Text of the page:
It is not a certainty, but many historians and literary scholars have suggested that Shakespeare perhaps wrote one of his greatest and grimmest tragedies, King Lear, during the bubonic plague. Since the coronavirus pandemic has led to many quarantined in their homes, this might be an optimal time to revisit, or further, creative writing projects that had been overlooked due to lack of time. To lend some more inspiration, we decided to revisit our interviews with some of the greatest writers of our time, to get an insight into their writing process, in their own words.
Markus Zusak: Routine and discipline are really important to me. I work in the mornings, and I try to stick to the same times, if I can. I want to feel like I can rely on the world of the book just being there, next to me, when I wake up. I also like to write out lists of chapter headings in my notebooks. That’s how I organise the whole book, and have a good idea of what my structure is, and where I’m going.
James Patterson: Some of the rules I follow when writing my novels include:
A) Writing stories the way people tell them.
B) Make reading the book an “experience”.
C) I keep my chapters short.
D) I always outline the book before starting to write it.
E) I am always open to change during the writing process.
F) I write with confidence and
G) I know who I am writing for and what they want.
Mohammed Hanif: I have accepted that it’ll (writing) always be a struggle with lots of blank spaces and then something will just make you start scribbling again. I try to set targets and always fail. Every day, staring at a blank page is the lowest point of my life. Inspiration happens once or twice a year. It doesn’t usually come from a high or low point, it comes from ordinary moments in life, like crossing a Karachi road without getting run over or when you can make a roti without burning it.
Rupi Kaur: It can be vast. I think mostly it begins with just free writing. I try to write everyday with no specific purpose in mind, just to get my thoughts out. I journal, I write whatever is on my mind. Sometimes I will write a specific poem and I see something special in it. Then I will begin editing and editing and editing. Some poems have 5 drafts and some have 50. I know a poem is done when something I wrote has the power to kick me in the stomach.
Kamila Shamsie: A novel, for me, is more the consequence of curiosity than inspiration. Most of it is back-of-the-brain stuff rather than a process you can articulate and follow. You sit at your computer endlessly and bit by bit things start to happen. I was 21 when I started writing my first novel. Now I’m 40. So I hope the books have become more ambitious and have greater depth to them. But what I’m most conscious of is the change in how I think about sentences—I used to like sentences that were more obviously lyrical, and drew the readers’ attention to the words them- selves. Now I prefer language that’s more ‘transparent’ — it’s not so much saying ‘look at me’ as ‘look at what I’m saying.’
Emma Donoghue: Each is a story that I’ve burned to tell, and that I choose the genre, style, point-of- view and other formal aspects according to what that story seems to require. For instance, I wrote my first radio play, Trespasses, not because I thought it a savvy career move to get into writing for radio, but because it was about a woman accused of witchcraft, and I imagined her as a voice complaining in the dark—which struck me as a perfect subject for the radio. Of course, writing is self-expressive for the writer, but I try to keep my focus on what the project calls for, not on myself.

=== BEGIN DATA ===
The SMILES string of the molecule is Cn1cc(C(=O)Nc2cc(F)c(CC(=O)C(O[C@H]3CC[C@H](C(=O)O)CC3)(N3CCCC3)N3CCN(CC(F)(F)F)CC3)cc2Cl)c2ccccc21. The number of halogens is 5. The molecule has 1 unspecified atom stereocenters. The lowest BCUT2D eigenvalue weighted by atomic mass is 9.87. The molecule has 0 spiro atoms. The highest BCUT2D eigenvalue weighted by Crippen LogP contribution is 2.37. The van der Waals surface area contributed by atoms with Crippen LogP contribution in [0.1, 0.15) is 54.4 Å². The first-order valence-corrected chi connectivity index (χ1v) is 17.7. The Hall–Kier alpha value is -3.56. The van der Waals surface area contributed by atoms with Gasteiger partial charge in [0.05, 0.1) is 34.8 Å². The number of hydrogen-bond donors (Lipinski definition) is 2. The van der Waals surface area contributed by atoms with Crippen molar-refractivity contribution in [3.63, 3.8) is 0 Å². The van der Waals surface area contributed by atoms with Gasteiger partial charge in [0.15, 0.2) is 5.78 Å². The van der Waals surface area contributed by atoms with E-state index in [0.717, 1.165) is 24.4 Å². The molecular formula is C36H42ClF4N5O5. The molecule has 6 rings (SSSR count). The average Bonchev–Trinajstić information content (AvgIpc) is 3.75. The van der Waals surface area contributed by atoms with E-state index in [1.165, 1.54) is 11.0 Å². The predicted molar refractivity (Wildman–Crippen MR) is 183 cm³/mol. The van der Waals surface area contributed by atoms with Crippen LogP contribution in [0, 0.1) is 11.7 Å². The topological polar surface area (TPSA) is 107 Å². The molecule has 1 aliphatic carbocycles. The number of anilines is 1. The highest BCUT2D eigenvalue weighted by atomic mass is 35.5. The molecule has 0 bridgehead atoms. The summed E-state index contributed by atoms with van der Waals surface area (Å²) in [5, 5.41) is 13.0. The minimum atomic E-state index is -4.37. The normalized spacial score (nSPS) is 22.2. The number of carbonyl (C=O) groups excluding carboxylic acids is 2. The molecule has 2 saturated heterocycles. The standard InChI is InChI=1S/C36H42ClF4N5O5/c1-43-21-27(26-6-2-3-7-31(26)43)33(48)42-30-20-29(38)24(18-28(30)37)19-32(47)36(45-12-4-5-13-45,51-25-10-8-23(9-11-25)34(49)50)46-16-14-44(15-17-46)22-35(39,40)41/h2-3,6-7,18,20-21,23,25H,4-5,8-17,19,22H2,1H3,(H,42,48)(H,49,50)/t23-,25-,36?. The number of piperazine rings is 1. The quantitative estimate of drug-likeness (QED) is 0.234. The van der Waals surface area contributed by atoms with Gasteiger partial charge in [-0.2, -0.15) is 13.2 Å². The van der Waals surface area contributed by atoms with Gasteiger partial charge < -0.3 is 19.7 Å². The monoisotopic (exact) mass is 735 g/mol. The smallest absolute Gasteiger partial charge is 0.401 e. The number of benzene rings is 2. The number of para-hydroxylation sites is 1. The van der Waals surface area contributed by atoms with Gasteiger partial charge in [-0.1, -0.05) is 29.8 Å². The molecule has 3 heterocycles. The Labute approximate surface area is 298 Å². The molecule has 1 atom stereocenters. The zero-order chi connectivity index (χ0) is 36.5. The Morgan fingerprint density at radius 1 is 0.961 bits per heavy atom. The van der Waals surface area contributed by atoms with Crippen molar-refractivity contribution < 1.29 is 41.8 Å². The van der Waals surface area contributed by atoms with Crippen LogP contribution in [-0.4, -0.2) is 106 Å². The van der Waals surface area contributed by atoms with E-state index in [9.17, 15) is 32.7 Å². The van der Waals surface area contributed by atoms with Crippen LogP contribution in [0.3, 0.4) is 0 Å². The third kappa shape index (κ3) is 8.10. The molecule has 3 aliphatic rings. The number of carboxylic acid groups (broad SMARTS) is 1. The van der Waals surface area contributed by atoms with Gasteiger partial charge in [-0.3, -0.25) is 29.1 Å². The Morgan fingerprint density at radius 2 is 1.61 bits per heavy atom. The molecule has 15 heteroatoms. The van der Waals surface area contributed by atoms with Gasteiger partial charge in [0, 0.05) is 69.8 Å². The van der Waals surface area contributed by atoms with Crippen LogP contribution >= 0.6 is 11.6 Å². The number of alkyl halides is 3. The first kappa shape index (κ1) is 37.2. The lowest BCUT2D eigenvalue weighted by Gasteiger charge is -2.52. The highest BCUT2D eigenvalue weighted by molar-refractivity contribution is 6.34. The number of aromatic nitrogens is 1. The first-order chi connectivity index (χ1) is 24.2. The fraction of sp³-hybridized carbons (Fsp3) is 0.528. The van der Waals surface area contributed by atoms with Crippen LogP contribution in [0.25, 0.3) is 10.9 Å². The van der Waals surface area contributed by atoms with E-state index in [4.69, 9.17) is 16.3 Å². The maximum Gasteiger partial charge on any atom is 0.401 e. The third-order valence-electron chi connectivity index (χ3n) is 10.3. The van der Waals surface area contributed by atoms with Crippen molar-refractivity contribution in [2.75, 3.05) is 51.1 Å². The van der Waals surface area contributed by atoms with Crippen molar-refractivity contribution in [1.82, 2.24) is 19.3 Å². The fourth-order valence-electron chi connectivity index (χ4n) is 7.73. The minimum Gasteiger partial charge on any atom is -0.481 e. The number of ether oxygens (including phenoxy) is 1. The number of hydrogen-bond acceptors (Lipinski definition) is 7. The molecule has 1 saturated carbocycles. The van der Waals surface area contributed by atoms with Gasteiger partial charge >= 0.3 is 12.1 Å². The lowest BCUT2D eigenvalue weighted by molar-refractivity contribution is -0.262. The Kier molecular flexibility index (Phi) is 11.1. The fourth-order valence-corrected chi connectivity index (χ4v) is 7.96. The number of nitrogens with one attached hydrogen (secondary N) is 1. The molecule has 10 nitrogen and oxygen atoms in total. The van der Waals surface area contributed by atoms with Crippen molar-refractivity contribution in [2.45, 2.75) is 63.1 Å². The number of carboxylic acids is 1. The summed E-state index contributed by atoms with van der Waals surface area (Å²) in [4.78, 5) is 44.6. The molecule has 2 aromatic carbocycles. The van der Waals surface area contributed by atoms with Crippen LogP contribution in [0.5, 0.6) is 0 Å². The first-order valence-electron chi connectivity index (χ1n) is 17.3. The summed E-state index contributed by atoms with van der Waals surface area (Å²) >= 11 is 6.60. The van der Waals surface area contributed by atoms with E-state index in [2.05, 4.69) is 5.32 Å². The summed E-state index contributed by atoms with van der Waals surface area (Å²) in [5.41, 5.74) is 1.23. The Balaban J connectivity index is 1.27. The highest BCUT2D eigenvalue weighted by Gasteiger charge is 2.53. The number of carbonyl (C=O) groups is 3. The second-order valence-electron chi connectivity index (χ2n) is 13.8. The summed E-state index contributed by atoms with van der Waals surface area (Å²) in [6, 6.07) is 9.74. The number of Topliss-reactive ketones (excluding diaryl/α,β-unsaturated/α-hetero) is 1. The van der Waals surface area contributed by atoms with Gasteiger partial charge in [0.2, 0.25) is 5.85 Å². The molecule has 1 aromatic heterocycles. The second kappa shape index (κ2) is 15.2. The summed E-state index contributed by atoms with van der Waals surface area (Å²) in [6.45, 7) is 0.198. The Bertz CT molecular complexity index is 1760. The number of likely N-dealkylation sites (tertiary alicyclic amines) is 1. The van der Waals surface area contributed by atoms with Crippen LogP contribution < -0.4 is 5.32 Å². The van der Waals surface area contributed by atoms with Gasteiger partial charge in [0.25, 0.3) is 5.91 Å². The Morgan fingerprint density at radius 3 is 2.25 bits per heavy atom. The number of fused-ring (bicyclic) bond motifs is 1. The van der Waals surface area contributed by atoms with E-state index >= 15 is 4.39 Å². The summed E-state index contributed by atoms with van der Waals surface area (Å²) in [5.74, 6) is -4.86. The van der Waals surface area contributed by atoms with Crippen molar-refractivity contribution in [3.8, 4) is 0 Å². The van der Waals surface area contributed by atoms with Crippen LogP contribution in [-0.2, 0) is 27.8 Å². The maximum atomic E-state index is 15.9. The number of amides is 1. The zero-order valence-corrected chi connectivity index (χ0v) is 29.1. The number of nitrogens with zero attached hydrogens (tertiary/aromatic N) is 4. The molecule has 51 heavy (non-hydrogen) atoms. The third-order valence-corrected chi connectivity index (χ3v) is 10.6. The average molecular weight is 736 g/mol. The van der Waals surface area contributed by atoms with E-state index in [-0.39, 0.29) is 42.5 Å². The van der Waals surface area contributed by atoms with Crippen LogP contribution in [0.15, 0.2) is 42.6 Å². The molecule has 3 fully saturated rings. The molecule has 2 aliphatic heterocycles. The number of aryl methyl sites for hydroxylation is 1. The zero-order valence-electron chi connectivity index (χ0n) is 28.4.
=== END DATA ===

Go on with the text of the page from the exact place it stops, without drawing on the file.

Paul Beatty: I don’t really know what’s going to happen in a book but I have these broad scenarios, broad ideas. Sometimes it’s a character; sometimes it’s a place. And then I just start thinking all these things together that I have been thinking about since years and just kind of mesh it all together. It takes me a long time and I don’t give any deadlines to myself. I know there is an end but I don’t give a deadline for the end. I am very slow. I have never written a book and sold it to the publisher. I write 50 pages and those pages take me years, after which I am exhausted. And then I realise that somebody has to see this and I usually send it to my agent. And if I am lucky I manage selling it.
George Saunders: It’s very intuitive and iterative. I basically just start reading the section at hand and trying to react to it spontaneously. If it’s giving me pleasure, good. If not, I want to know why not, and am okay with the idea that the answer may not be completely articulable. [That is, I don’t care about naming what’s wrong, or conceptualising about it—I just want to fix it.] So a part might just feel slow, or a phrase seems to need tightening, or something is not making logical sense. And the fixes are occurring in the language, at the line level, through revising. So I am editing, then putting in those changes, re-reading, editing, re-entering those changes…over and over, until I feel my judgment waning because I’m getting tired. Then I’ll go do some research or reading. But over the course of many years, this process gradually creates something more complex than you could have imagined, that is firing at a lot of different levels—it’s smarter than its writer, so to speak.
Pico Iyer: I don’t really think—or care—very much about what emerges from my desk; for me all the joy and adventure come in the process of writing, the luxury of getting to sit still and the excitement of seeing how much that comes out of me seems to come from what’s beyond me and outside me. I often tell friends that publication is the sales-tax that one has to pay for the great privilege of sitting at one’s desk every day.